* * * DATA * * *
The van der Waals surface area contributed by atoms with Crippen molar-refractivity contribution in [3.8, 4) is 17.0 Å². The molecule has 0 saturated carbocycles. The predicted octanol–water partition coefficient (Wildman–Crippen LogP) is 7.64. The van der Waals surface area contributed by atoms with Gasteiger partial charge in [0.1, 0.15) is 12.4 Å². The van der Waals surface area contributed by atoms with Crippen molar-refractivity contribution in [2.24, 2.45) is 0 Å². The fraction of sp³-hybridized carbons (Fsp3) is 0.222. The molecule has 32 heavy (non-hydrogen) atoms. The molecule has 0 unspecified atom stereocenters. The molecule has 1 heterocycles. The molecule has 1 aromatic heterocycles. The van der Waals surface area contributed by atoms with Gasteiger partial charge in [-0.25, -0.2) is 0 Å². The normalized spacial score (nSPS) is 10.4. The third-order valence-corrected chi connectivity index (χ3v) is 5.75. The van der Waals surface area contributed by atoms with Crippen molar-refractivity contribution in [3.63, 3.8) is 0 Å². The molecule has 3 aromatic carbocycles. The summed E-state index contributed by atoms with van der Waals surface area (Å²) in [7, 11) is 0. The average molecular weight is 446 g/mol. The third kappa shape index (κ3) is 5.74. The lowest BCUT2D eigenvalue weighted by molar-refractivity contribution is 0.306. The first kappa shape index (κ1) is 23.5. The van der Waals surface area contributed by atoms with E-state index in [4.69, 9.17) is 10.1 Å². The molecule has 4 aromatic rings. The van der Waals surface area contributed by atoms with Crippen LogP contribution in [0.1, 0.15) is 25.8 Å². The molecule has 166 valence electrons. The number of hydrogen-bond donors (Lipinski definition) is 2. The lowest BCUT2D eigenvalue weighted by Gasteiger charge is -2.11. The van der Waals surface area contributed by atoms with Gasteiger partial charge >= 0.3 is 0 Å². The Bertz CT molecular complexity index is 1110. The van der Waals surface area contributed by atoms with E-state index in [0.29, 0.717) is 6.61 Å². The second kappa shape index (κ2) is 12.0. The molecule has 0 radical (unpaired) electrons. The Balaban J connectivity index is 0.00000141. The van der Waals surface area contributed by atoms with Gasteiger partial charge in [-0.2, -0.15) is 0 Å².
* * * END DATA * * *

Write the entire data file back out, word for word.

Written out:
The van der Waals surface area contributed by atoms with Crippen molar-refractivity contribution in [3.8, 4) is 17.0 Å². The molecule has 0 saturated carbocycles. The predicted octanol–water partition coefficient (Wildman–Crippen LogP) is 7.64. The van der Waals surface area contributed by atoms with Gasteiger partial charge in [0.1, 0.15) is 12.4 Å². The van der Waals surface area contributed by atoms with Crippen molar-refractivity contribution in [2.24, 2.45) is 0 Å². The fraction of sp³-hybridized carbons (Fsp3) is 0.222. The molecule has 32 heavy (non-hydrogen) atoms. The molecule has 0 unspecified atom stereocenters. The molecule has 1 heterocycles. The molecule has 1 aromatic heterocycles. The van der Waals surface area contributed by atoms with Gasteiger partial charge in [-0.25, -0.2) is 0 Å². The normalized spacial score (nSPS) is 10.4. The third-order valence-corrected chi connectivity index (χ3v) is 5.75. The van der Waals surface area contributed by atoms with Crippen molar-refractivity contribution in [3.63, 3.8) is 0 Å². The molecule has 3 aromatic carbocycles. The summed E-state index contributed by atoms with van der Waals surface area (Å²) in [7, 11) is 0. The average molecular weight is 446 g/mol. The third kappa shape index (κ3) is 5.74. The lowest BCUT2D eigenvalue weighted by molar-refractivity contribution is 0.306. The first kappa shape index (κ1) is 23.5. The van der Waals surface area contributed by atoms with E-state index in [4.69, 9.17) is 10.1 Å². The molecule has 4 aromatic rings. The van der Waals surface area contributed by atoms with Crippen LogP contribution in [0.1, 0.15) is 25.8 Å². The molecule has 166 valence electrons. The number of hydrogen-bond donors (Lipinski definition) is 2. The lowest BCUT2D eigenvalue weighted by Gasteiger charge is -2.11. The van der Waals surface area contributed by atoms with Gasteiger partial charge >= 0.3 is 0 Å². The Bertz CT molecular complexity index is 1110. The van der Waals surface area contributed by atoms with E-state index in [0.29, 0.717) is 6.61 Å². The second kappa shape index (κ2) is 12.0. The molecule has 0 radical (unpaired) electrons. The Balaban J connectivity index is 0.00000141. The van der Waals surface area contributed by atoms with Gasteiger partial charge in [-0.2, -0.15) is 0 Å².